Learning about the law during NYC summer

By: Kathy Hovis,  A&S Communications
July 22, 2018

In a wood-paneled courtroom in New York City, Nadia Udochi ’20 sits at one of the lawyer’s tables, head bent over a stack of papers. Law clerk Mark McGowan is showing her how a case is organized, beginning with a lawsuit and an answer, then moving through the process of discovery and resulting in motions, hearings, a jury or bench trial and a decision.

As Udochi works, she can look directly at the bench that’s normally occupied by her summer mentor, New York State Supreme Court Justice Debra James’ ’75, J.D. ’78. On days when the judge has trials, Udochi sits in the back, observing the attorneys and taking notes.

“I told my mom when I was in fifth grade that I wanted to be a supreme court justice,” Udochi says with a laugh, clearly thrilled with this summer internship opportunity. “I want to be able to use my law degree for something important.”

Udochi, a government major who is minoring in law and society and inequality studies, is taking Cornell’s Prelaw Program in New York City, offered through the School of Continuing Education and Summer Sessions, which includes a three-week class led by C. Evan Stewart ’74, J.D. ‘77, followed by an internship. Students in the program come from Cornell, as well as other universities in the U.S. and abroad.

Although Udochi changed her mind a while ago about being a judge, she is still passionate about the law and is considering a career that melds law with business. She said the summer program is helping her learn more about the rigors of law school and about the variety of careers available to lawyers.

At Cornell, Udochi is a fellow of Pi Lambda Sigma (POLIS) Pre-Government Society and an officer in the Black Ivy Pre-Law Society. She’s also taken an introductory course at the law school and a law and literature class, which she says prepared her for the work in Stewart’s summer class — kind of.

“I’m already being taught by the best in the field,” she says. “And although I know nothing prepares you for law school, I’ve already heard about the most important cases in the history of law, so I feel like I’ll be a step ahead.”

Stewart, a senior partner of Cohen & Gresser LLP, has been leading the program for the past 13 years and believes in using the Socratic method, calling on random students in each class and asking them specific details about the case they read the night before, as well as other cases they’ve studied.

“A lot of students come to class thinking they understood what they read, but in class we deconstruct the readings and talk about what they should have taken away,” Stewart said. “Often that results in a very different understanding.”

Stewart also includes discussions about the demands of a law career and legal ethics.

“Some students have a very idealized view of what a lawyer does,” he said, “so I try to provide a reality check for them.”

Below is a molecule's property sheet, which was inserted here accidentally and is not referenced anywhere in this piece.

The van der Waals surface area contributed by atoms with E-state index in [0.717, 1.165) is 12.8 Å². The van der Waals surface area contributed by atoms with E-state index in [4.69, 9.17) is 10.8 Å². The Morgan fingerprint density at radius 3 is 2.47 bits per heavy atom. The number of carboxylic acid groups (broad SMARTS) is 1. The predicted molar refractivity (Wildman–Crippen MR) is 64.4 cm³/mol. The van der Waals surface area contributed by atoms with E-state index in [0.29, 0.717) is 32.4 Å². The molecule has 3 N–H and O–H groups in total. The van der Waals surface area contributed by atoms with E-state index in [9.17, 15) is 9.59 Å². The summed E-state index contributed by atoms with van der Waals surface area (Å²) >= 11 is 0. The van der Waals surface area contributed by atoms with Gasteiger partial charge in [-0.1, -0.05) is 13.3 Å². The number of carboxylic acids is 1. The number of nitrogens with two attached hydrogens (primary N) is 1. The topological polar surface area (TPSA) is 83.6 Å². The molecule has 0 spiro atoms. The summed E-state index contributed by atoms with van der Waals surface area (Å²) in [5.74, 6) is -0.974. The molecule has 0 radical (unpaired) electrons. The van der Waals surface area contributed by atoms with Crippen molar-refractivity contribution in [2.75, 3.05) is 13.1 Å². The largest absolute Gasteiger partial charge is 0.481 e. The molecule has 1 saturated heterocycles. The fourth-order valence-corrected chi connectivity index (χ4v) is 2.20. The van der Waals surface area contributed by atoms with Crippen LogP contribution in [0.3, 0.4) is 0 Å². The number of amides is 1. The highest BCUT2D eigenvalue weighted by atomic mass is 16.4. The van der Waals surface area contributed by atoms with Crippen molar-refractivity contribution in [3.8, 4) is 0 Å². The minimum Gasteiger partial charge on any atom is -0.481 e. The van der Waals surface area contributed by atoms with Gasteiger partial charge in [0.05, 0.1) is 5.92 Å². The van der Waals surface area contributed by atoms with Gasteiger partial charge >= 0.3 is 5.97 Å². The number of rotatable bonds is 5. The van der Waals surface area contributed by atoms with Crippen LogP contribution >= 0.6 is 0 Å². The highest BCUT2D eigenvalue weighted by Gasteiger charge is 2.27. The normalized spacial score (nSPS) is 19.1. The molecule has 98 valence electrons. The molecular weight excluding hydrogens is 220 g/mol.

Jaewon Baek ’20, said Stewart’s class, though rigorous, has made her even more committed to studying law.

“You can see how much he loves being a lawyer,” she said about Stewart, adding that the skills she’s learned this summer — reading, understanding and summarizing complicated cases — will surely help her in future coursework.

Baek’s internship is with Cohen & Gresser, Stewart’s firm, though she is supervised by Daniel Tabak, another partner in the firm.

“He makes sure that I get a full, well-rounded experience by connecting me to lawyers from a wide range of areas in the law, and schedules opportunities for me to go beyond the firm to observe law in action,” Baek said. “He keeps his door open should I ever have any questions, and checks in every so often to ensure that I am maximizing my time at the firm.”

At her internship, Baek, a philosophy major, has worked on research projects related to cryptocurrency, observed a company bankruptcy proceeding and read through various complaints and documents that will be used as evidence in upcoming cases at the firm, which represents clients in a number of areas including financial services, employment law, privacy, security and intellectual property & technology.

Tabak said he enjoys having interns and teaching them how lawyers prepare for cases, either by polishing their arguments, being able to defend the weakest parts of their case or researching the law and facts.

Likewise, during her internship experience, James has offered Udochi the opportunity to watch skilled lawyers in action, as well as schooled her in the structure and operations of New York’s court system and the three branches of government.

“There’s a thought that young people aren’t learning enough about civics,” James said. “It’s important to have a sense of how the government is organized.”

James, who has hosted interns as part of the program for more than a decade, said the summer program offers them a chance to think critically about a law career before they commit to the expense and effort of law school.

All of the intern hosts say the infusion of new energy in their offices is welcome during the summer.

“Young people bring enthusiasm to the office,” James said. “Sometimes you get a little jaded, but when we have this fresh outlook on what we do, it energizes us.”

  Image from Cornell University College of Arts and Sciences